(M): So this phenomenon, that Japanese women had to work as prostitutes and leave the country to do so, does this show today, is the community still there today?
(BM): This community, all this did not happen after the war. But the new generation of this community, the young people, whose grandmothers worked here, they have formed an NGO for their support.
Moritaji shows us old photos, one of a memorial service for a monk held in 1908 and the other of the inauguration of the Japanese temple in 1931. The cottage has been named Kasturba Kutir to honour the visit of Kasturba with Gandhiji in 1933.
(M): Renu was telling us that you have some photos. Can we see them?
(BM): Yes, there is one there is one photo over there. Bag, please bring my bag.
(M): Panthiji one minute, let him just…
(BM): This is in 1908, when the Japanese cemetery was founded. At that time, there was a shradha here, do you know what shradha means? Memorial service. There was a monk whose memorial service had been done. This is a photo of that time.
And this is a photo of…please bring that also. This is also, my Guruji had come here in 1931, and had built a temple in the Japanese cemetery, with the permission of the Japanese community. That was the place to burn the bodies and this was the temple. And in 1933, November 21st, Kasturba had come with Gandhiji for an appointment with our Guruji, in this place. That is why we call this cottage, Kasturba Kutir.
(M): And whose photos are these?
(BM): These photos are of the Kamathipura.
(M): They are current pictures?
(BM): Yes, they are of today. This one is of the old days.
(M): I see.
(M): Kamathipura. These are all Japanese?
(BM): They are all Nepalis. These here are Japanese.
(BM): This is Singapore, Rangoon, Lanka, all from the old days.
(M): But now where do you burn the bodies?
(BM): Now, there are not that many Japanese here. Sometimes, maybe once in ten years someone dies in an accident, so then it is either burnt in the Hindu cemetery or something or the body is taken to Japan. However, we perform the rituals in our temple.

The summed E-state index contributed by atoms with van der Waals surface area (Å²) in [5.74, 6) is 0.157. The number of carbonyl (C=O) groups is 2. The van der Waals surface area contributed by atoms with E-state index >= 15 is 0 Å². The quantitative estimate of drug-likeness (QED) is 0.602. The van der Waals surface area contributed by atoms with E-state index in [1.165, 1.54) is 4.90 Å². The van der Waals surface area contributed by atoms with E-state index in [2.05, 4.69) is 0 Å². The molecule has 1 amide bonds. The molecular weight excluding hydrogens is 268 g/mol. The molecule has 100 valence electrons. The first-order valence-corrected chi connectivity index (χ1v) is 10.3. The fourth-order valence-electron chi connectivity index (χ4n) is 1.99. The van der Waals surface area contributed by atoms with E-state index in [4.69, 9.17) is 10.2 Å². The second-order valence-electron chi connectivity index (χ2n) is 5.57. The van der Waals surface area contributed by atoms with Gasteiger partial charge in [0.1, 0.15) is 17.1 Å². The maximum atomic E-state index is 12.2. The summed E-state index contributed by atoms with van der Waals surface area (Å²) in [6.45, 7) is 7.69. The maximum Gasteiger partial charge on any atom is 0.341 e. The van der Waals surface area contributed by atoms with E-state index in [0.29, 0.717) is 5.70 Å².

Moritaji shows us pictures of the Kamathipura (the redlight area). He claimed they are of 'olden days'. The claim did not seem very
strong though. Anyway, the point seems to be that when it comes to death there is no discrimination.
The Japanese Community in Bombay keep their culture alive by organizing a function every year. Ushaben Mehta, an active Gandhian helped Moritaji to run the school and now he runs it by himself.
(M): And you run this school.
(M): what a nice thing to do. How does this school run.
(BM): (interrupts) And on the 6th, every year the Japanese community has a festival, you should do shooting at that time.
(M): Ok, what happens here at that time?
(BM): We perform certain rituals, give lectures and Japanese people give gifts to children. It is a very nice function, you should come, next year.
(M): This children's school, this nursery that you are running here. How long has this been running?
(BM): Earlier, our Ushaben you know? Ushaben, I used to work with her. But now, I do it myself, for over 20 years.
Bhikshu Morita is a strong believer of Gandhiji's teaching. In 1987, Sunil Dutt organized a countrywide rally(padayatra) to campaign for secularism. Representatives of all religions, with Moritaji as representative of Japanese Buddhists, marched on foot from Bombay to Amritsar to protest the violence in Punjab.
Guna, Madhya Pradesh
(M): You work under the teachings of Gandhiji a lot.
(BM): My Guruji was very close to Gandhiji. So, For his memorial.
(M): Ahinsa, non violence…for that.